As I watched Sony unveil the PlayStation 4 at a press conference on February 20th, I was struck by how much data the new device would be collecting from its users.
"We're changing the rule when it comes to social gaming," said David Perry, the CEO of Gaikai, a cloud-based gaming company that Sony acquired last year. "What we're creating," said Perry, "is the fastest, most powerful network for gaming in the world. The PlayStation network will get to know you (emphasis added) by understanding your personal preferences and the preferences of your community and turns this knowledge into useful information that will help to enhance the future game play so like when your friends purchase a new game you'll know immediately so you can join into the action." Perry also announced that Sony is adding connectivity to Facebook to further enhance what they know about players and their friends.
Another Sony executive, lead system architect Mark Cerny, pointed out that the company plans to preload games to your console based on what they know about your preferences: "If we know enough about you to predict your next purchase, then that game can be loaded and ready to go before you even click that button," he said. As doddleNEWS blogger James DeRuvo commented, "That's kinda cool, but also kinda creepy."
Sony is also enhancing what it calls the "spectator" experience in enabling people to share their game-playing so that others can watch. "Your friends can actually look over your shoulder virtually and interact with you while you're playing; and if you allow them, your friends can also post comments to your screen; you can solicit support from them, or you can just trash-talk with them," Perry added. The new Playstation will also enable users to capture video (as well as still shots) from the game experience and share that with others on the network.
In a post on Livescience, Sean Captain points out the irony that two of the games featured at the PS4 debut actually focused on surveillance. He reminded me that Suckerpunch's game inFAMOUS: Second Son was all about state surveillance and quoted game developer Nate Fox's introduction of the game: "Right now, there are 4.2 million security cameras distributed all around Great Britain. That's one camera for every 14 citizens." Like Great Britain, wrote Captain, "the PS4 will also have a vast network of cameras -- not one for every 14 citizens, but one for every console owner."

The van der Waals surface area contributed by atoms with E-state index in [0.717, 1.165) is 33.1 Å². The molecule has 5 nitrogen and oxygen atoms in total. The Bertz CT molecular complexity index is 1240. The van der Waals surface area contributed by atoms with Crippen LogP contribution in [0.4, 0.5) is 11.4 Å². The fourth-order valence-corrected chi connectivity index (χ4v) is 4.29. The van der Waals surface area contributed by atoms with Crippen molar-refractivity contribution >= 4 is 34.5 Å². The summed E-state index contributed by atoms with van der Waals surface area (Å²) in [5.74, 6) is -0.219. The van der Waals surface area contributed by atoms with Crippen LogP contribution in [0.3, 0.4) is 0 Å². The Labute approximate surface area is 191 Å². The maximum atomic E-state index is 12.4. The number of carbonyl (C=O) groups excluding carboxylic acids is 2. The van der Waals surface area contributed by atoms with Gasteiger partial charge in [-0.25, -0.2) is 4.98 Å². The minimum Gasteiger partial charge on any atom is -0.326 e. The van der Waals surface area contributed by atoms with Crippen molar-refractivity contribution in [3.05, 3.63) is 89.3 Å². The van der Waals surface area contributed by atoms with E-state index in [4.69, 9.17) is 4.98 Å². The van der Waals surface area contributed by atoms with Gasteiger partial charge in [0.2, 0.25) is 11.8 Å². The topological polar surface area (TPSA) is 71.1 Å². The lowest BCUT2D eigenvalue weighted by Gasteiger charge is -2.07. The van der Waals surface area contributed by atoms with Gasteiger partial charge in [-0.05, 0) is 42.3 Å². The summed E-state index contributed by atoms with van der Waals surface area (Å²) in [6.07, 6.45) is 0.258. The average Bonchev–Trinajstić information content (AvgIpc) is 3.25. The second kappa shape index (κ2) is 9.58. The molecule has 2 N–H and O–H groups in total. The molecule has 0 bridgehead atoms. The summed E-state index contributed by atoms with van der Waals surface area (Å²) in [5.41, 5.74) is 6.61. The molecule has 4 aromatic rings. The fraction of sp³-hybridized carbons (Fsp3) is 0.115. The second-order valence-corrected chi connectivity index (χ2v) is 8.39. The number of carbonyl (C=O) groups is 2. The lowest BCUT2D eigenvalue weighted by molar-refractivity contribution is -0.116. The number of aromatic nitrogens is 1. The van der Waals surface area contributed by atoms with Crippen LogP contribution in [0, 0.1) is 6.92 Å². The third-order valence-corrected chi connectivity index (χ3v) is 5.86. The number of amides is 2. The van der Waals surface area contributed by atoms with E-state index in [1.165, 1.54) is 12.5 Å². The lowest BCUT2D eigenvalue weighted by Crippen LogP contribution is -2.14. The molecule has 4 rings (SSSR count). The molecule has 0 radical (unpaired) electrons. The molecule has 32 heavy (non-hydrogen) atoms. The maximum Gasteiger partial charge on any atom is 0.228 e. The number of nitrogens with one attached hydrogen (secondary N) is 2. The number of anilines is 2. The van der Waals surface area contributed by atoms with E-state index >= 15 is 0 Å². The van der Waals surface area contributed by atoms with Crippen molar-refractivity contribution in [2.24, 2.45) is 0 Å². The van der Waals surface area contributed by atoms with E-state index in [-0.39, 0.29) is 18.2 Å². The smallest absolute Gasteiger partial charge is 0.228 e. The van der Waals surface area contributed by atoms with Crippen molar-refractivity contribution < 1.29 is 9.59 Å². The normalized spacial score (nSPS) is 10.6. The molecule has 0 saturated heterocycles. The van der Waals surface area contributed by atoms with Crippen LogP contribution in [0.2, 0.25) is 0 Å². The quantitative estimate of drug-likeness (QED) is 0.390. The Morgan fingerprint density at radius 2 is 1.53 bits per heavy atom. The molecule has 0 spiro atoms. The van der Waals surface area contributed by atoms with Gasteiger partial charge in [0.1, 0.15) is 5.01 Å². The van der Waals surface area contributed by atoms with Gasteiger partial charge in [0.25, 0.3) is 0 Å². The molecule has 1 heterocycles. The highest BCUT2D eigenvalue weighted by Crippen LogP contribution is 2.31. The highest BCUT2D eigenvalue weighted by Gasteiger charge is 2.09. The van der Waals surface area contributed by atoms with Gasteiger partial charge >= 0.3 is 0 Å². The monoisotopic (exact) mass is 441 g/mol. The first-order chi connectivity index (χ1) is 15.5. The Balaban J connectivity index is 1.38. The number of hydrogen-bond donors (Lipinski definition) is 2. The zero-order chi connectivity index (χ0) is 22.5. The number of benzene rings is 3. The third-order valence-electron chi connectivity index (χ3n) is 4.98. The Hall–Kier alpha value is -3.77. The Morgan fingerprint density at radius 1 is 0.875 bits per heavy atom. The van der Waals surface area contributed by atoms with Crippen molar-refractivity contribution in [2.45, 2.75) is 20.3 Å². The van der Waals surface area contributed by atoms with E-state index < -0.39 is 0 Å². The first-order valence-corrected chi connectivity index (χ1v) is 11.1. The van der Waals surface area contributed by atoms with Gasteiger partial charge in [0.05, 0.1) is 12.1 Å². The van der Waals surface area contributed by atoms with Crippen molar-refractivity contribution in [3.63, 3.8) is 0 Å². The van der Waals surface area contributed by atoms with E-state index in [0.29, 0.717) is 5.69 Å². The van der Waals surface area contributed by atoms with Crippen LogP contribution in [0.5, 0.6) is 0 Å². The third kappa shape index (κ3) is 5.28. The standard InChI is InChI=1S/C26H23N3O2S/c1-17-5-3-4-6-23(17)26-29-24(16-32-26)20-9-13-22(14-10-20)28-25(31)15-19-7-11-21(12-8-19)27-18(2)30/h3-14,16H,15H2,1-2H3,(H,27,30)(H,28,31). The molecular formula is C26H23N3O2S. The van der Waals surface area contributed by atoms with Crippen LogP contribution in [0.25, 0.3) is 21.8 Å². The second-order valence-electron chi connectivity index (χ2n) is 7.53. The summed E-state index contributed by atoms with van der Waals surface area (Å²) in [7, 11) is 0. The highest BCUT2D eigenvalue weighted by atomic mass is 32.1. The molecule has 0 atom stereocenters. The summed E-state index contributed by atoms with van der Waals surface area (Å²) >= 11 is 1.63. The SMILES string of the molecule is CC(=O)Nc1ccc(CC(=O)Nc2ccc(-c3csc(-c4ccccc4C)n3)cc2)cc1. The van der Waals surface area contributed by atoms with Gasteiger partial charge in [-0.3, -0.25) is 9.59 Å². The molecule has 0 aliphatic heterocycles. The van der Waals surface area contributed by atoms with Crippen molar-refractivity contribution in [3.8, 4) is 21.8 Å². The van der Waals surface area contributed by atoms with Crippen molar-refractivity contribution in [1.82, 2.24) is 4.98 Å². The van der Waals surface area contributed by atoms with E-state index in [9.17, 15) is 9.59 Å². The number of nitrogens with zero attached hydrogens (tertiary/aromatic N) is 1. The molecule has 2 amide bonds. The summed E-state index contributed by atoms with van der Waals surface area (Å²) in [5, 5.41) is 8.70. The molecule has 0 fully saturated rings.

The new PlayStation will have a stereo camera that can track movements of the company's controller. Another game, Ubisoft's Watch Dogs "follows a vigilante character with access to all that information. As he walks through Chicago, message windows pop up, showing details about the people he passes," wrote Captain.
It is important to remember that the user does have some control over what is captured and who it is shared with. It's not yet clear to me how much information will be sent back to Sony's network, but Sony has made it clear that users will have control over what they share. But it wasn't long ago that Sony's Online Entertainment and PlayStation Networks were hacked, potentially compromising information from 93,000 accounts.
As I pointed out in a recent post, online privacy and security is a shared responsibility and that we're vulnerable to what networks do by mistake or a result of a hack, what they deliberately do to monetize our data and how we sometimes jeopardize our own privacy and security by what we share. Gaming is no exception. Whether it's the PlayStation 4 or connected use of the Xbox, the Wii or mobile and online games, we need to be careful and parents need to educate their children about privacy, safety and security. Strong passwords, knowing who you're interacting with and being discreet about what you do and say are paramount in the world of interactive gaming.
For advice on video games and other technology, see the Safety Tips and Advice section at ConnectSafely.org, a non-profit Internet safety organization where I serve as co-director.